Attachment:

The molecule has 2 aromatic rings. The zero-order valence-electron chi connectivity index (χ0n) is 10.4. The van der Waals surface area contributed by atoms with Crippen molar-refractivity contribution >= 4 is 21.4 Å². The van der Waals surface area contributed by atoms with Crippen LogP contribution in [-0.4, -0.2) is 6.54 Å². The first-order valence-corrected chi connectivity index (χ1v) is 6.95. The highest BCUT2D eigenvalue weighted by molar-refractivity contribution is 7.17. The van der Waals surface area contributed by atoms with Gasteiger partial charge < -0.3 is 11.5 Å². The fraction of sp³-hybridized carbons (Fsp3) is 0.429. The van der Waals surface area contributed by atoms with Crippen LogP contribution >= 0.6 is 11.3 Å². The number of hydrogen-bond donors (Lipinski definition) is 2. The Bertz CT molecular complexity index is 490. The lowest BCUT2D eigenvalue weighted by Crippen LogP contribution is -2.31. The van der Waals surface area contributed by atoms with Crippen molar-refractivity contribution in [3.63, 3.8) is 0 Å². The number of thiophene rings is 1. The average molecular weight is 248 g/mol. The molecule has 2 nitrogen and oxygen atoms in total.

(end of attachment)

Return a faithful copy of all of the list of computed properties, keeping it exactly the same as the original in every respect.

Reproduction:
The molecule has 2 aromatic rings. The zero-order valence-electron chi connectivity index (χ0n) is 10.4. The van der Waals surface area contributed by atoms with Crippen molar-refractivity contribution >= 4 is 21.4 Å². The van der Waals surface area contributed by atoms with Crippen LogP contribution in [-0.4, -0.2) is 6.54 Å². The first-order valence-corrected chi connectivity index (χ1v) is 6.95. The highest BCUT2D eigenvalue weighted by molar-refractivity contribution is 7.17. The van der Waals surface area contributed by atoms with Gasteiger partial charge < -0.3 is 11.5 Å². The fraction of sp³-hybridized carbons (Fsp3) is 0.429. The van der Waals surface area contributed by atoms with Crippen LogP contribution >= 0.6 is 11.3 Å². The number of hydrogen-bond donors (Lipinski definition) is 2. The Bertz CT molecular complexity index is 490. The lowest BCUT2D eigenvalue weighted by Crippen LogP contribution is -2.31. The van der Waals surface area contributed by atoms with Crippen molar-refractivity contribution in [3.63, 3.8) is 0 Å². The number of thiophene rings is 1. The average molecular weight is 248 g/mol. The molecule has 2 nitrogen and oxygen atoms in total.